Scientists studying black holes using the Hubble Space Telescope have detected infant stars orbiting the only black hole in the medium mass range (20,000 solar masses). Located near the edge of distant galaxy ESO 243-49, this mid-sized black hole called HLX-1, was first detected three years ago by Sean Farrell and his trustworthy team of scientists.
Scientists believe the presence of infant stars could point to this medium mass black hole once being located at the center of a dwarf galaxy torn apart by a collision with a larger galaxy. They also believe this news could possibly be linked to the way black holes and galaxies are born in the universe.
The team of astronomers studying black holes with a mass near ten solar masses have some understanding of the nature of these medium weight monsters. They would like to gain a better understanding of mid-sized black holes or the gigantic monsters they believe could reside in the center of galaxies.
Scientists studying the formation of black holes and galaxies believe it could also be possible bigger black holes are formed during a process in which two black holes combine in some amazing way.
Farrell and his team of scientists have since this time been studying HLX-1 using various astronomical techniques and stellar instruments. They and other scientists believe the data collected, and the computers simulations they have conducted, could indicate the presence of infant stars orbiting HLX-1.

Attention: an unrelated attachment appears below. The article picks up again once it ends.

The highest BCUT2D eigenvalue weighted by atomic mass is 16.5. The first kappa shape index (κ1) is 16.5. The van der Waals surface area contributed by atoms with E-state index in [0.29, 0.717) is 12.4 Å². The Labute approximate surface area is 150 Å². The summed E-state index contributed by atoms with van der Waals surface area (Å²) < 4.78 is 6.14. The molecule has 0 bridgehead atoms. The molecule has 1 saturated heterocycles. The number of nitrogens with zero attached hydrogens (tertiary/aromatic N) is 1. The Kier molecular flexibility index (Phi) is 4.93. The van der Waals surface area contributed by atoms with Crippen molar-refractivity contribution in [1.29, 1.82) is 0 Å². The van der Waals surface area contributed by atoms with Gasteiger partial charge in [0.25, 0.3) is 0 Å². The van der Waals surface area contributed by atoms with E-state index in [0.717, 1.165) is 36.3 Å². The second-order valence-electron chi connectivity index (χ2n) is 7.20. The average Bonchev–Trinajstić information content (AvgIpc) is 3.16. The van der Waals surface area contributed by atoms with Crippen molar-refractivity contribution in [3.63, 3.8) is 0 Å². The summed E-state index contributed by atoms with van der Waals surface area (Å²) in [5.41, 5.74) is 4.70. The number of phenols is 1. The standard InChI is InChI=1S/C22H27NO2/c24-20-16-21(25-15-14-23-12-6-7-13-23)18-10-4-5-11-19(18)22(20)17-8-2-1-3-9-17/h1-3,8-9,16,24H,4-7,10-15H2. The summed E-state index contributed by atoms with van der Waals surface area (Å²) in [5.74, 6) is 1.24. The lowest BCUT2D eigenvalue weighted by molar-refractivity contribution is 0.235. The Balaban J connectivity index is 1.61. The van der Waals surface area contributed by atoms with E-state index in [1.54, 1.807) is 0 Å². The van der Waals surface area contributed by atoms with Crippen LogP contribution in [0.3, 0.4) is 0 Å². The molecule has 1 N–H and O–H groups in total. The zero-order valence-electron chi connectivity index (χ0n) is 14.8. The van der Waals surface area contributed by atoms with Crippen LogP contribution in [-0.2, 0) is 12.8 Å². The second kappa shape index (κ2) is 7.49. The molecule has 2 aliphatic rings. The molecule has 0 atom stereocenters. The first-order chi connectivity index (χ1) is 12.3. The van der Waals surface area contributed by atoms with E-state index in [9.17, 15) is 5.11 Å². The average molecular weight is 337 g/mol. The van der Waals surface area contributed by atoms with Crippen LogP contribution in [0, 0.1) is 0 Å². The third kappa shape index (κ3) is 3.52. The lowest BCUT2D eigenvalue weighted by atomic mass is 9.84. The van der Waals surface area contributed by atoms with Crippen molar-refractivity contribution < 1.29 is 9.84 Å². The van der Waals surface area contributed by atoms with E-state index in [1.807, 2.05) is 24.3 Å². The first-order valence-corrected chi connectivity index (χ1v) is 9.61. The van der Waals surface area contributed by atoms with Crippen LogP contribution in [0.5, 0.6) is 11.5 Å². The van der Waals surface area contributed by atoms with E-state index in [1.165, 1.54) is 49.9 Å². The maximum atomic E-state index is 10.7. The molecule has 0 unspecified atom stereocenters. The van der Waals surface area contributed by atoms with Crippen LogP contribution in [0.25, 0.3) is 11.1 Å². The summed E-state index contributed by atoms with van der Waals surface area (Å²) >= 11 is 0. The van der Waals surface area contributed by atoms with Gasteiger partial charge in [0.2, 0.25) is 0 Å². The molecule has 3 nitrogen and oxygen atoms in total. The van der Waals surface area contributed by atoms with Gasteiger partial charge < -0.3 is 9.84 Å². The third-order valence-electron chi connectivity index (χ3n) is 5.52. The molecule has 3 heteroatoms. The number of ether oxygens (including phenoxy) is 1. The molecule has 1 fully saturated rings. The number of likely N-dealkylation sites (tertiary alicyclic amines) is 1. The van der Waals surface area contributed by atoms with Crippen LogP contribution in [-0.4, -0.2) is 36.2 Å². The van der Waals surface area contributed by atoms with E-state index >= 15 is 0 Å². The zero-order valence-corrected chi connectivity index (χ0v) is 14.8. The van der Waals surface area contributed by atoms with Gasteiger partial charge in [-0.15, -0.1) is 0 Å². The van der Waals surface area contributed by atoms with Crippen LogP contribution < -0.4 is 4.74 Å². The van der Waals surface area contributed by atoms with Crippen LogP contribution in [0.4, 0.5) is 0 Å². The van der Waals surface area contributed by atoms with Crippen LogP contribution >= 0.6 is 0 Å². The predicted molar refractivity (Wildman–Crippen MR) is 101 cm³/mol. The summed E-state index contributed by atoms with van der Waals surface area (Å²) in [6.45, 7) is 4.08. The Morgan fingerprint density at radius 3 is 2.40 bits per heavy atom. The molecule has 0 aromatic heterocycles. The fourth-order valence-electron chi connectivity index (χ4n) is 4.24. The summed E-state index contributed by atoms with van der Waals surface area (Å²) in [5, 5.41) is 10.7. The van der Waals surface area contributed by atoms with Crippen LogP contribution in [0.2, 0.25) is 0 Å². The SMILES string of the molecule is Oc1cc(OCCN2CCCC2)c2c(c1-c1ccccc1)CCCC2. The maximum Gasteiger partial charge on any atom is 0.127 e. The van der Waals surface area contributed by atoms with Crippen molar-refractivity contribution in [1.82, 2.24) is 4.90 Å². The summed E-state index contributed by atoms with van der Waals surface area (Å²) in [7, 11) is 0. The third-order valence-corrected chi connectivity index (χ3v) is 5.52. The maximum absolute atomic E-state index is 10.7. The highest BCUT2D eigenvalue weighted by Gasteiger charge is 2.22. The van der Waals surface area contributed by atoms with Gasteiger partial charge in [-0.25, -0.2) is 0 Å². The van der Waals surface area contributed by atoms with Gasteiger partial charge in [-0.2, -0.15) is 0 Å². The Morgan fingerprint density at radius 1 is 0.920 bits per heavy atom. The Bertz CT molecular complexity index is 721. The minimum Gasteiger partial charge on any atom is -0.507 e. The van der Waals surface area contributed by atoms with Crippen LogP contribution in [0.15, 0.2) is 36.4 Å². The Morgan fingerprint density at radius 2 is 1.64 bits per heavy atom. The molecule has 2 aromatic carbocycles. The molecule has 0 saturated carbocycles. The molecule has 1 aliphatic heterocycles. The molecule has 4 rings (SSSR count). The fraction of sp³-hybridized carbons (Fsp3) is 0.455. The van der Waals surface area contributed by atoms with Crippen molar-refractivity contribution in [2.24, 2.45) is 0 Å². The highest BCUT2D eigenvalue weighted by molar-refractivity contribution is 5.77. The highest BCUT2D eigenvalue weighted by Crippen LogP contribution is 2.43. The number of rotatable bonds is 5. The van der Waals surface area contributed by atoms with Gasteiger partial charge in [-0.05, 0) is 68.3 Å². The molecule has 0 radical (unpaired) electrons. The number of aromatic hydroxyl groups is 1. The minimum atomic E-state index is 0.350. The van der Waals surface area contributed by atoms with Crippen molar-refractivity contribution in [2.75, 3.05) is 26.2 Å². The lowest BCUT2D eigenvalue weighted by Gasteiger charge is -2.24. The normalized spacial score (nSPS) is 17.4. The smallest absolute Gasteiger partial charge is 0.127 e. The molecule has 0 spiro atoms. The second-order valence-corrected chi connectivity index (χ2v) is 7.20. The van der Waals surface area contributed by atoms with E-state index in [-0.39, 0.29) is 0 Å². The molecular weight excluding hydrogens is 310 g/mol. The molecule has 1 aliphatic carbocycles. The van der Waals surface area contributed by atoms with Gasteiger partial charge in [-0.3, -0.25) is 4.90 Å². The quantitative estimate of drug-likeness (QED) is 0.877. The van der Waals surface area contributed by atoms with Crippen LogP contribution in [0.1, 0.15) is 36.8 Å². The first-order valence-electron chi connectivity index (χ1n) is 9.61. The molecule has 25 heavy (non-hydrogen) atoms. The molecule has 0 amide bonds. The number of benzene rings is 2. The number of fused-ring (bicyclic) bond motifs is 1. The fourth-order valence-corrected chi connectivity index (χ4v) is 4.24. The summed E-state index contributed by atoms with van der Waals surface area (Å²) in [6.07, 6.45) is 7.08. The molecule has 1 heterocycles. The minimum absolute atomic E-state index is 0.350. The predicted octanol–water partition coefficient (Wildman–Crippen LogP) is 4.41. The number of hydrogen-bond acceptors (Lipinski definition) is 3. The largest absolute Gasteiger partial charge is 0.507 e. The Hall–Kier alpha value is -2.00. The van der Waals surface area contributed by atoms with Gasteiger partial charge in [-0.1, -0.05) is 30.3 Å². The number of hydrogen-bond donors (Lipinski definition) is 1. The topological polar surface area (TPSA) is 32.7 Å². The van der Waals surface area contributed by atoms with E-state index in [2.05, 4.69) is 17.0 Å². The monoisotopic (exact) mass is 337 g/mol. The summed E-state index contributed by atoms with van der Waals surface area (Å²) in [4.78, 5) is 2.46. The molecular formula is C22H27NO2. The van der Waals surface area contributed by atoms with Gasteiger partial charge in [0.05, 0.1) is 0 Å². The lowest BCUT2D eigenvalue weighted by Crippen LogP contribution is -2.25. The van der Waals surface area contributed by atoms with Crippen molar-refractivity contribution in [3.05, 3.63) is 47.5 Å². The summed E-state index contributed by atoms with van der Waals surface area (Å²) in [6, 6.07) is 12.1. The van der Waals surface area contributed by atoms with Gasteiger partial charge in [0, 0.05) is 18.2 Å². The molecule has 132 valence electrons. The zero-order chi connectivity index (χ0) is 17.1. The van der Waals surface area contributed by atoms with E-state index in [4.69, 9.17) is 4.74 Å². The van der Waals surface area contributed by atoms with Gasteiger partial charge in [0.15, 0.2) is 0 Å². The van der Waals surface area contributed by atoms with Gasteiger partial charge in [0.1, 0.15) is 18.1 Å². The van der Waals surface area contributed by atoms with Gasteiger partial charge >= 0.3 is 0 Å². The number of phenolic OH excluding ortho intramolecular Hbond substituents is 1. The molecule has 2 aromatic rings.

The best explanation scientists have for the birth of the infant stars orbiting HXL-1 is during the collision between its possible parent dwarf galaxy and a larger galaxy. They also believe they might be able to get an estimate on how long ago it was since the two galaxies collided in space by determining the age of the infant stars.
As for the medium size black hole HLX-1, astronomers at this point really have no clue as to its final destiny. You can bet they would love to stick around for the millions of years it will take for this drama to play out? They believe it might be possible one day it will combine with the giant black hole in the center of the galaxy. It might even just settle down into a stable orbit. The only thing they think will happen for sure is it will eventually fade from the view of our astronomical instruments.